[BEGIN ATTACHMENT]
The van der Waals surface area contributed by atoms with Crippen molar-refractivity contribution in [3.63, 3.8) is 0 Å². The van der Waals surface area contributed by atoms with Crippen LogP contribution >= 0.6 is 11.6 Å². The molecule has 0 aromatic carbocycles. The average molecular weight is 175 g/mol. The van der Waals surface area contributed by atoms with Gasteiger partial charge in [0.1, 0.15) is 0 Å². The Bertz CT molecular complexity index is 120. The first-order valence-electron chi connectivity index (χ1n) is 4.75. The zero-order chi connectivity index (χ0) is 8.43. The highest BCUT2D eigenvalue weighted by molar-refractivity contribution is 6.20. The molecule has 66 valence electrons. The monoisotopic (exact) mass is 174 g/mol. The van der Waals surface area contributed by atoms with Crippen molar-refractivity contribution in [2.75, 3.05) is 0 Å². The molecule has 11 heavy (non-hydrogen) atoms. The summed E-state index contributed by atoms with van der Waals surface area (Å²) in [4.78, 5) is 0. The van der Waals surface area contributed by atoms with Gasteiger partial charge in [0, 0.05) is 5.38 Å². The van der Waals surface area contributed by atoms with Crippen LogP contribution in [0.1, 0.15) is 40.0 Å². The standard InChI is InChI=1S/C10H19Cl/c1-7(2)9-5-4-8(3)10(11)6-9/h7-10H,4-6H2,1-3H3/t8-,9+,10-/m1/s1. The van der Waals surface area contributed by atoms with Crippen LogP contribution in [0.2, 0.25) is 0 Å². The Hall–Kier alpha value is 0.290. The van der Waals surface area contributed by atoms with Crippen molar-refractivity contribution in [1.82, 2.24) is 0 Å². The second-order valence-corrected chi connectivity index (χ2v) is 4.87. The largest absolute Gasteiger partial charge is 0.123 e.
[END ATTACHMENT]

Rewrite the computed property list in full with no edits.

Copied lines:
The van der Waals surface area contributed by atoms with Crippen molar-refractivity contribution in [3.63, 3.8) is 0 Å². The van der Waals surface area contributed by atoms with Crippen LogP contribution >= 0.6 is 11.6 Å². The molecule has 0 aromatic carbocycles. The average molecular weight is 175 g/mol. The van der Waals surface area contributed by atoms with Gasteiger partial charge in [0.1, 0.15) is 0 Å². The Bertz CT molecular complexity index is 120. The first-order valence-electron chi connectivity index (χ1n) is 4.75. The zero-order chi connectivity index (χ0) is 8.43. The highest BCUT2D eigenvalue weighted by molar-refractivity contribution is 6.20. The molecule has 66 valence electrons. The monoisotopic (exact) mass is 174 g/mol. The van der Waals surface area contributed by atoms with Crippen molar-refractivity contribution in [2.75, 3.05) is 0 Å². The molecule has 11 heavy (non-hydrogen) atoms. The summed E-state index contributed by atoms with van der Waals surface area (Å²) in [4.78, 5) is 0. The van der Waals surface area contributed by atoms with Gasteiger partial charge in [0, 0.05) is 5.38 Å². The van der Waals surface area contributed by atoms with Crippen LogP contribution in [0.1, 0.15) is 40.0 Å². The standard InChI is InChI=1S/C10H19Cl/c1-7(2)9-5-4-8(3)10(11)6-9/h7-10H,4-6H2,1-3H3/t8-,9+,10-/m1/s1. The van der Waals surface area contributed by atoms with Crippen LogP contribution in [0.2, 0.25) is 0 Å². The Hall–Kier alpha value is 0.290. The van der Waals surface area contributed by atoms with Crippen molar-refractivity contribution in [1.82, 2.24) is 0 Å². The second-order valence-corrected chi connectivity index (χ2v) is 4.87. The largest absolute Gasteiger partial charge is 0.123 e.